A train trip may create lasting memories

Many years ago, when my husband Peter and I lived in New Jersey, he took the train to Manhattan for work.

It was far from a glamorous experience.

Cutting it close each day, (because he wanted to squeeze out every minute of sleep in the mornings) he jockeyed for a parking spot in the very full lot and often ran to make his train.

Once boarded, he would pass row after row in search of an empty seat. Laptops didn’t exist at the time, but he often read business briefs for the hour it took for his train to arrive at the station. From there he walked 15 blocks to his office. He’d wear sneakers to work because of the long walk and change into his dress shoes upon arrival.

Peter worked for Bristol Myers Squibb, the parent company of the makers of Enfamil® formula. As an employee, he received a deep discount on items in their company store. We offered to purchase some Enfamil® for my administrative assistant, who was using the formula with her new baby.

Peter brought home three cases and I took it to work, only to find out my secretary did not use the powdered version and needed the ready-to-eat version. So, Peter took back the three cases and then, with exhausted arms, carried the very heavy three cases of liquid formula through 15 blocks to the train for the hour ride home.

As the old saying goes, no good deed goes unpunished.

That is my recollection of train rides. Neither glamorous, nor fun.

Coming off a recent visit to see my sister in Del Mar, I planned another trip to visit her with a dear gal pal. At first, we were going to drive, but my sister suggested the Pacific Surfliner train. I had no concept of what train travel might be like these days. On one hand, I had visions of the Orient Express, and on the other, my husband’s train trips to Manhattan.

We went online to www.pacificsurfliner.com to book our trip. We decided to treat ourselves to business class.

When we boarded, we found that the business class cars had recently been outfitted with new upholstery, carpet, and curtains. Our reclining cushioned leather seats were spacious and provided a very comfortable ride.

Because business class is located at one end of the train, there is a lot less foot-traffic. For most of the ride on the way down, we had an entire car to ourselves. Business class also came with complimentary snacks and drinks.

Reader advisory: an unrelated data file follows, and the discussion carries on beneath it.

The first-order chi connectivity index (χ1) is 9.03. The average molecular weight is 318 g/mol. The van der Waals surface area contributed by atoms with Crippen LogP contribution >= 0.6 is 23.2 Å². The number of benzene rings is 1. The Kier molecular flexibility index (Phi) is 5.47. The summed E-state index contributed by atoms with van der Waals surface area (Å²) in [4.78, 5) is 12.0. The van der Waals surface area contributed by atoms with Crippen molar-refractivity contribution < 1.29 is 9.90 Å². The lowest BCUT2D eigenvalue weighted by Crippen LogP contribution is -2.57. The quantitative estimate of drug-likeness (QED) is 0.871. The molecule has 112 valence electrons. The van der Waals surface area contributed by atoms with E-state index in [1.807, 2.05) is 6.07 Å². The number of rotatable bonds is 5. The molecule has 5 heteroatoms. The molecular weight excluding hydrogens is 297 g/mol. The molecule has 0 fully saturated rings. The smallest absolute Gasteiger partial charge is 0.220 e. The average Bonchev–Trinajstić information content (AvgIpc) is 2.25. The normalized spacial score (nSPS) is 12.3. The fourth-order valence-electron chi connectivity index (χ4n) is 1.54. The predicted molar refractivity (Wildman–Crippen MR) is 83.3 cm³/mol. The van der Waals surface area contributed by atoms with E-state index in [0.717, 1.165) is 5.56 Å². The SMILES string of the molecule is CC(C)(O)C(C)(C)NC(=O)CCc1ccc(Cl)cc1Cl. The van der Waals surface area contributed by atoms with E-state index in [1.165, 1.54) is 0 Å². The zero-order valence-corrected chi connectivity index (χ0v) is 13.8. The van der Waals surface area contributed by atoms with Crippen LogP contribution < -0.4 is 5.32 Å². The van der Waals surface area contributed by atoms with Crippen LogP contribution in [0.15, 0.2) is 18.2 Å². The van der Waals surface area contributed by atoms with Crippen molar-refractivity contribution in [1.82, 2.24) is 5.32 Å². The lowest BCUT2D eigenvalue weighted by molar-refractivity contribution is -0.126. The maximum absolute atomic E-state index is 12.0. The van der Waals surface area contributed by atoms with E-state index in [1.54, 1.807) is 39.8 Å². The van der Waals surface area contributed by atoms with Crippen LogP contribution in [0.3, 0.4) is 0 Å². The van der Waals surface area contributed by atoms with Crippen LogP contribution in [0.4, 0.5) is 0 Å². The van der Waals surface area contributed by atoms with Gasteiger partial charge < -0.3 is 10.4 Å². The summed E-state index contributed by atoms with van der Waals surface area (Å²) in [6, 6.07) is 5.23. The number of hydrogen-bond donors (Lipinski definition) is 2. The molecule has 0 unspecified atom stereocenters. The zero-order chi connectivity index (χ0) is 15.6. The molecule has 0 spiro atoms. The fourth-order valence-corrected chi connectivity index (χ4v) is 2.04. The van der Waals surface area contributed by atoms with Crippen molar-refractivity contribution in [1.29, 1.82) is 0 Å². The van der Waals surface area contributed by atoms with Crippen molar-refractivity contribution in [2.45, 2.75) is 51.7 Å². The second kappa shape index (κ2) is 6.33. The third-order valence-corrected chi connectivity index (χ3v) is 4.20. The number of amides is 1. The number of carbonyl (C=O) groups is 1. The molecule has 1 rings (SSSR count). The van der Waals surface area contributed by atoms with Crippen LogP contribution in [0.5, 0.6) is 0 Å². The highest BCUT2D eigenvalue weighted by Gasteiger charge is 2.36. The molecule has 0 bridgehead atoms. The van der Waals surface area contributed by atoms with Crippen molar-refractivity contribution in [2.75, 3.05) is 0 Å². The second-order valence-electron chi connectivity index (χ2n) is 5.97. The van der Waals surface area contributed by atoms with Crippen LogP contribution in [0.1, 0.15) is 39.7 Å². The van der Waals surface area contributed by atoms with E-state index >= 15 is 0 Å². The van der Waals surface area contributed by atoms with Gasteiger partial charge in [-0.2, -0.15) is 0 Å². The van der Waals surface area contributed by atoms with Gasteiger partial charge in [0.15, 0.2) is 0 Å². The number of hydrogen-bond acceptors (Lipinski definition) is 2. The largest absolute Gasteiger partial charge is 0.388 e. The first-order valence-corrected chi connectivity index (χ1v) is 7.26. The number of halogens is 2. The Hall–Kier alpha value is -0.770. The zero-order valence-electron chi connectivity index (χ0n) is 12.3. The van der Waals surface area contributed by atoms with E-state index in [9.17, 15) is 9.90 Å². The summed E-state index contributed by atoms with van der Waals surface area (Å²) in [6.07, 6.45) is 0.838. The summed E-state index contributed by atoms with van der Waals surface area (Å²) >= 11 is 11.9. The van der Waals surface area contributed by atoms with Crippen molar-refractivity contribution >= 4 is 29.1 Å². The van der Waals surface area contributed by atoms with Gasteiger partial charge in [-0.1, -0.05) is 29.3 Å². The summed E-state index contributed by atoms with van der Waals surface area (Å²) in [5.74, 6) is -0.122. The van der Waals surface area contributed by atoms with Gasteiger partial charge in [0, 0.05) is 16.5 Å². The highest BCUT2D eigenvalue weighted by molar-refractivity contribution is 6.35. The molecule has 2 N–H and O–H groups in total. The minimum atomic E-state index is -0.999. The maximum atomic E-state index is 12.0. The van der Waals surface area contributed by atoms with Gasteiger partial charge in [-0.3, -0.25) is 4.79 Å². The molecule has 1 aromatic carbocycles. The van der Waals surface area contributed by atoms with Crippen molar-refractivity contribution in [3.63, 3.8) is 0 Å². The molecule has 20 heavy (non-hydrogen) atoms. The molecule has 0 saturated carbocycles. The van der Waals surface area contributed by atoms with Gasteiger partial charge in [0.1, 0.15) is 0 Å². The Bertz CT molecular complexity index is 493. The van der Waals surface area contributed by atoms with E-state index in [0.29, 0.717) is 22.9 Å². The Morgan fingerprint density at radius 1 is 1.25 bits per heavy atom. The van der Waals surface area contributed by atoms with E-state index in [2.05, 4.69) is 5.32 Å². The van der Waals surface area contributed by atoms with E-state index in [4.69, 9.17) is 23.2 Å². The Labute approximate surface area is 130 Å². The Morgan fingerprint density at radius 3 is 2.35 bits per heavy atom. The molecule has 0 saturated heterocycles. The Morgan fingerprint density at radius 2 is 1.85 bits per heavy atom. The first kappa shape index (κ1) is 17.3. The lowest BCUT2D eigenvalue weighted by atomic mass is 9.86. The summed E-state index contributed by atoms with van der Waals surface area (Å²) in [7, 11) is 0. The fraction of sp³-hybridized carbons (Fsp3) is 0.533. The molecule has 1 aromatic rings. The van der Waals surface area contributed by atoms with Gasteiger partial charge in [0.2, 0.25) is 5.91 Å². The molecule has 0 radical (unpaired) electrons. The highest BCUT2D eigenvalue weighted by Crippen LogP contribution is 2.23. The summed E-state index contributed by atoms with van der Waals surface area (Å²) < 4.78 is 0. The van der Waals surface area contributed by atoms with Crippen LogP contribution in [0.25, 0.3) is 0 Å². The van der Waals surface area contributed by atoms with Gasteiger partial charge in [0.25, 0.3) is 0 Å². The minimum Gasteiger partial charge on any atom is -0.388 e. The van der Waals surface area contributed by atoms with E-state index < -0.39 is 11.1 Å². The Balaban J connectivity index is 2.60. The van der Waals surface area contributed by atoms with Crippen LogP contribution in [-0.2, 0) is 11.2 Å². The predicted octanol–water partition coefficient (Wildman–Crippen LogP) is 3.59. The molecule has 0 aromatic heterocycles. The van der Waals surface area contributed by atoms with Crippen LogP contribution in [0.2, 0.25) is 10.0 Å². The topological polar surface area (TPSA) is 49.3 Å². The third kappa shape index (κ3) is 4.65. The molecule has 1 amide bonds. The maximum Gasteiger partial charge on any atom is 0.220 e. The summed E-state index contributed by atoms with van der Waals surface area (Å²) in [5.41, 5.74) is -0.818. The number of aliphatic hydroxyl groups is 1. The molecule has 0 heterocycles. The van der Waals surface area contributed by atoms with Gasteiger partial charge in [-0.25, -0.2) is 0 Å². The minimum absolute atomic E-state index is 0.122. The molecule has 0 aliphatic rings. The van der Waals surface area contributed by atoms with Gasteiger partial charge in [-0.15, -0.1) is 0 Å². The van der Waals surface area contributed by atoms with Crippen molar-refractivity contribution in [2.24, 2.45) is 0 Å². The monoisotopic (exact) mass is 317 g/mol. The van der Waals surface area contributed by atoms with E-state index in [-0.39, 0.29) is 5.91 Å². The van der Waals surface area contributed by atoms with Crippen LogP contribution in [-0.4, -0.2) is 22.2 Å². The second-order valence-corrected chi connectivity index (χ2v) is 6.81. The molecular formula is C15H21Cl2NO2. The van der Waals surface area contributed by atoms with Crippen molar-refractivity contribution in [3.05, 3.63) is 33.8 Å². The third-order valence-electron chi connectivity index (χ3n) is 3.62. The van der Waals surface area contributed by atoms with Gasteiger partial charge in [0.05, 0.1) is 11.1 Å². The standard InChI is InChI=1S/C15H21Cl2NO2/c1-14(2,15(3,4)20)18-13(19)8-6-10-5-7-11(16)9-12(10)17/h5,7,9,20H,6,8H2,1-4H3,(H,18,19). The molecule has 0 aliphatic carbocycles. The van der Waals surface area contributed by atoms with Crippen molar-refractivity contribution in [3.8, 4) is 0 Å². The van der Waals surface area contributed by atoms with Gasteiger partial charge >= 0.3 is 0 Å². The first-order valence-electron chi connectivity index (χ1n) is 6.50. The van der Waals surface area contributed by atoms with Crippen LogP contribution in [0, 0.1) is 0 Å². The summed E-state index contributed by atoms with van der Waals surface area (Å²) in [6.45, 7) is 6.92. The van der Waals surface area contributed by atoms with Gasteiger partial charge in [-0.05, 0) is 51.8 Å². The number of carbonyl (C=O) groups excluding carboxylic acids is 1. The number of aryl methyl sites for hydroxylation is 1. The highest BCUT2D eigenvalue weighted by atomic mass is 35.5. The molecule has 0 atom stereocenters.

Before we boarded the train I was wondering - were there machines to X-ray luggage like in the airport? No. Would your luggage need to be checked and stored underneath the carriage like they do on a bus or a plane? No, you take it with you and place it overhead just like non-checked luggage on an airplane.

While business class is located on the upper level, they also had a section for individuals with disabilities who would have difficulty navigating the stairs.

There was a small café where we could purchase more substantial food and drink.

One of the most pleasant parts of the trip was not fighting traffic. We could just sit back and relax, read a book, watch the scenery, have a conversation, or take a nap.

The train crew were kind, informative and pleasant. It was easy to see that my friend and I were newbies to the experience, and they were very helpful.

The cost of my round-trip senior ticket from Moorpark to Solana Beach was less than $115, about as much as it would cost for me to fill my SUV with gas.

We were fortunate to have my sister to pick us up and play hostess and tour guide for our two-day stay. 

I know travel can be challenging for some older adults, but if local train travel seems like an option for you, I can highly recommend a trip from our local area via the Surfliner to San Clemente or Santa Barbara, both of which are a short walk from the train to main attractions.

Consider a trip like this with a spouse, dear friend, or grandchild. It’s a wonderful experience to share and create memories to last a lifetime.   

Print
0 Comments

Categories: Elder lifestyleNumber of views: 267

Tags: train trip

Andrea GallagherAndrea Gallagher

Other posts by Andrea Gallagher

Contact author

Contact author

x

Archive